Sappho is also there for trans people. Neel, a trans man, received support from the organization as he underwent hormone therapy and two surgeries. His parents did not support him when he came out to them, but his comrades at Sappho were there for him during this physically and emotionally draining journey. When he had complications from his surgery, Sappho members were there to care for and comfort him when his parents were not.
Neel is now a role model and leader for other young people transitioning and coming out. He makes his number available on the Sappho hotline to help other trans people transition, navigate their changed family dynamics, update their names on government documents—and more. Neel became deeply involved in advocacy with Sappho and lobbied for a Supreme Court case to allow a “transgender” gender option and the ability to change one’s gender on official government documents. He also became a member of the West Bengal transgender board which, while not the most powerful government body, he was publicly available as a resource to trans people seeking advice.
Rising to new challenges
The challenges brought by the COVID-19 pandemic have been magnified for the community Sappho works with in Kolkata. It is already challenging for LBT people to get jobs, and in the financial tumult of the pandemic, many others lost the jobs they had. India’s lockdowns have been especially strict, and for people living with parents who do not support them because of their gender identity or sexuality, being stuck at home 24/7 with their family has been devastating and sometimes violent. All of this has put an incredible strain on mental health and getting appointments with counselors or therapists has become extremely difficult with increased demand.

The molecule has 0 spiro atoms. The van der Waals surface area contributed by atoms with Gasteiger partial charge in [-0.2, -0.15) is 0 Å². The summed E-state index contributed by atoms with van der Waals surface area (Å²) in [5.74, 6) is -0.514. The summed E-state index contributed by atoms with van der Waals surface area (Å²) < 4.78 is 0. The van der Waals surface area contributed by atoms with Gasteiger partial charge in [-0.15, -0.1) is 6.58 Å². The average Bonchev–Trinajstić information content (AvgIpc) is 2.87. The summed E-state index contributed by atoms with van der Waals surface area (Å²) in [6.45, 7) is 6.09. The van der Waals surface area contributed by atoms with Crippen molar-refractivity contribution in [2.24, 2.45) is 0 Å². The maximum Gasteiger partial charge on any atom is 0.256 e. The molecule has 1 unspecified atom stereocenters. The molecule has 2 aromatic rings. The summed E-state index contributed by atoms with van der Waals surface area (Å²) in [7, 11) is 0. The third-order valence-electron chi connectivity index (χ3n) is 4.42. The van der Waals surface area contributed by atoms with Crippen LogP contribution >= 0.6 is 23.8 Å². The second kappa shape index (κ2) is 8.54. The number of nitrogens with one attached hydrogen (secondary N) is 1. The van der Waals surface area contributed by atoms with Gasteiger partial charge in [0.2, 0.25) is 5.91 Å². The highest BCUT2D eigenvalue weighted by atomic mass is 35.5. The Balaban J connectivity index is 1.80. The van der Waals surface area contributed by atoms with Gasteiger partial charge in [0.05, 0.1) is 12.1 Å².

The Sappho community has rallied to support those in need. They already had a hotline set up before the pandemic, and staff and volunteers have adapted the types of assistance they provide. Those who work the hotline have become like social workers, helping queer and trans people get jobs, find housing, develop livelihood skills, set up small businesses, and more. They have also, unfortunately, become accustomed to calling the police to intervene when an LBT person is facing violence or harassment, though officers with misogynistic or homophobic views are rarely as helpful as they should be. Some folks who work the Sappho hotline are specializing in legal aid, to help those in crisis.
Those who lost their jobs or were kicked out of their family homes are especially vulnerable. The Sappho support network has learned how to mobilize quickly to distribute food rations to those most in need and referred people to emergency shelters when there wasn’t enough space in Sappho’s own shelter.
With Sappho’s support, young trans and queer people through these most vulnerable moments have a much better chance of leading fulfilling lives with dignity and follow their dreams. The organization’s advocacy is working to change laws and build a more just and equal world so that this type of crisis support will hopefully no longer be needed.
Video courtesy of Koyel Ghosh